I recently came across a Type training tool that Otto Kroeger wrote to support a couples workshop he facilitated a number of years ago. This handout was a forerunner to his popular book 16 Ways To Love Your Lover, so this content was authored in the early 1990s.
My wife (ENTJ) and I (INFP) have been married 25 years, and Type has been a tool, a topic, a vocabulary, a framework that has bolstered and even saved us many times. Otto gave me a lot of ideas and advice over the years that still benefits me every day. Reading over this content made me feel that Otto was right back with me, whispering in my ear.
ISTJ–Most Strong and Silent
Praise good behavior. You tend not to praise good behavior because it’s expected, but you should train yourself to add overt pats on the head and words of appreciation, for big or small things, to your list of things to do. And make it a rule to say, “I love you” at least once a week. It’s part of your duty toward your partner.
Be more assertive. Your mate would probably like to tell you, “I appreciate 20 years of loyalty, but I wish you’d get mad once in a while.”
Getting angry with you is like eating cotton candy; you bite into it and it disappears. That’s not constructive for anyone. Try to be more assertive
and less committed to duty and sacrifice at any price.
Show that you know. You’re very aware of people’s feelings; you seldom need an explanation of interpersonal dynamics, but you don’t always do
something about them. You know very well that your mate needs a stroke or an “I love you,” but it’s not your day to give strokes so you clam up.
Push yourself to give when your mate needs it, not only when you feel “inspired.”
Give a hand. You’re very independent, but don’t ask for the same thing from your mate. Give them support and assistance. Don’t let them sink
three times to learn how to swim.
ISTP–Most Skillful with Tools
Be impractical. Lots of exciting ideas for expressing affection pass through your mind, like building your partner a coffee table, or texting him/her “I Love You.” But you put the ideas down as being impractical, stupid or flighty. Don’t argue with yourself; go ahead and act on your affectionate impulses sometimes.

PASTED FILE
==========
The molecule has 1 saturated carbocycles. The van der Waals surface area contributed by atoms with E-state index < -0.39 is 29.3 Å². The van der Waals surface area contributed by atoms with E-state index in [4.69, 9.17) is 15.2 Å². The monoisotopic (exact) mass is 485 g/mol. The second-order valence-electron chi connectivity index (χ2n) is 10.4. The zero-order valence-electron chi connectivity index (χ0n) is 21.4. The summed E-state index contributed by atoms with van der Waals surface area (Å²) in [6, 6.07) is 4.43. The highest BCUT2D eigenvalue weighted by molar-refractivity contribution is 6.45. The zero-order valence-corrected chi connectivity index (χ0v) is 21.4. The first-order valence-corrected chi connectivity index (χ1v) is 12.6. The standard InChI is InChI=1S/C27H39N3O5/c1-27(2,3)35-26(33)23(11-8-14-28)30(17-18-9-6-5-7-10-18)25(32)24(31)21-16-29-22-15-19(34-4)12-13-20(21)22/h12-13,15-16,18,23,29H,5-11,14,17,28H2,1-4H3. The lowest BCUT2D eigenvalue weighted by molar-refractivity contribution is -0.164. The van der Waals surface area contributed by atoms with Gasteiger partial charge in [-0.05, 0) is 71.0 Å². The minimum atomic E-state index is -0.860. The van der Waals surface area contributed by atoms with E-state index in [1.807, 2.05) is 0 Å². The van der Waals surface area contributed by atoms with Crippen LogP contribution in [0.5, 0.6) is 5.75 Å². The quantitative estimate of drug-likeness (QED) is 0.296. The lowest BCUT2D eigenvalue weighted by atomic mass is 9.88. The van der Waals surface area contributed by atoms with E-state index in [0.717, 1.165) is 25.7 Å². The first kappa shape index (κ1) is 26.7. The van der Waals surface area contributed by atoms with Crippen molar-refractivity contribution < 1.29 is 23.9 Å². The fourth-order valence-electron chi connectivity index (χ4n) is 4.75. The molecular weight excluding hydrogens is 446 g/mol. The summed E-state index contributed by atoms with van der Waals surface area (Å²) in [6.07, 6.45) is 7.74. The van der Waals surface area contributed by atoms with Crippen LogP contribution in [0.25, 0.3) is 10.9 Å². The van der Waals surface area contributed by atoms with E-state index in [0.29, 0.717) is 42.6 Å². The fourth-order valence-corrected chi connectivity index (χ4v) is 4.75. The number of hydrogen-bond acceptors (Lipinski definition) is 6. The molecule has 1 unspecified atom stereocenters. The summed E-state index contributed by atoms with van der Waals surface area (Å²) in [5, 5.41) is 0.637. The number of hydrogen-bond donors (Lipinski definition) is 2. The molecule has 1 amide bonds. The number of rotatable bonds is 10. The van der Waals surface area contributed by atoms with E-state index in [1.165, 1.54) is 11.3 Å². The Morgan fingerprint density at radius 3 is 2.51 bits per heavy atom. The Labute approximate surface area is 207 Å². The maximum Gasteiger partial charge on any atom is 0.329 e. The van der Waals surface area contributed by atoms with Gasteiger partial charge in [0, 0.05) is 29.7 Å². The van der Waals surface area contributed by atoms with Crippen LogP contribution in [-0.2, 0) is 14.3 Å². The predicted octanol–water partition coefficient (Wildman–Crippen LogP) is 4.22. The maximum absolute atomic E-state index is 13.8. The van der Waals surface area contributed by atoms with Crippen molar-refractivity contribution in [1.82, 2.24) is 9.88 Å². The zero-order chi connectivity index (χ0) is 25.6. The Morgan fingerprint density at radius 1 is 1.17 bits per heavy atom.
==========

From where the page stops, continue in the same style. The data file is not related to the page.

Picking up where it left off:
Use words. You think words are cheap and would rather express your affection in more tangible ways, like baking muffins (nothin’ says lovin’ like somthin’ from the oven), or bringing home a huge bouquet. But once in a while use the written or spoken word. Stick a note in the muffin or on the flowers or actually say, “I love you.”
Offer advice. You have a great gift for helping people understand their feelings and feel better about themselves, but you have no confidence that
you’re being of any help. Don’t be so tentative in offering advice, consolation and appreciation to your mate.
Speak from the heart. When you try to use your Thinking to express your love, the meaning can get lost in translation. Share the fact that you feel
love, not only understand it.
Settle down. You love excitement, surprise and variety, but that is not always comforting for a mate. Give more attention to “settling” events. Once in a while, be on time, hang around when things are boring, show respect for family traditions by doing things just the way they were done before.
Stay on track. You are very good at meeting the needs of many people at once, but that means that you may be sidetracked in so many directions you don’t meet the “routine” needs of your mate. An example is the ESFP partner who agrees to a friend’s sudden request for help while his/her mate is at home waiting for a scheduled dinner.
Face today’s problems. Rather than face a disagreeable part of the marriage, you’ll seduce yourself and your spouse into a happier place.
Don’t escape so quickly into your imagination or the future. Try to solve your present problems.
Just do it! You see that details in the house need attending to, but instead of engaging directly with them, you try to design a system that will attend to them. Then when your spouse confronts you with the unfinished work, you still refuse to do it. For the good of the relationship, don’t
worry about being the most clever or beating the system. Just do what needs to be done–right away.
Don’t take it back. Your statements of affection often have an “edge” to them. The slap on the back is a classic example or saying something abrasive like “You’re all right for a _____.” Try not to give affection with one hand and take it back with the other; just come out and say, “I love you.”
Show anger. Your desire to emotionally harmonize or smother means you may sweep problems under the carpet rather than face them. You reach too soon for the chicken soup; the world is not going to come to an end if you show anger. Don’t be afraid to fight.
Allow disagreement. You usually assume that your mate is in complete agreement, and then when they raise a few normal questions, you can
over-personalize it and feel hurt. Allow your mate some room to disagree.
Say I’m sorry. Your drive to control the outcome, win the argument and be right can make apologies very difficult things to offer, for they seem like evidence of incompetence and defeat. When you come on too strong or step over the line interpersonally, the most sensitive, and competent, thing to do is say “I’m sorry.”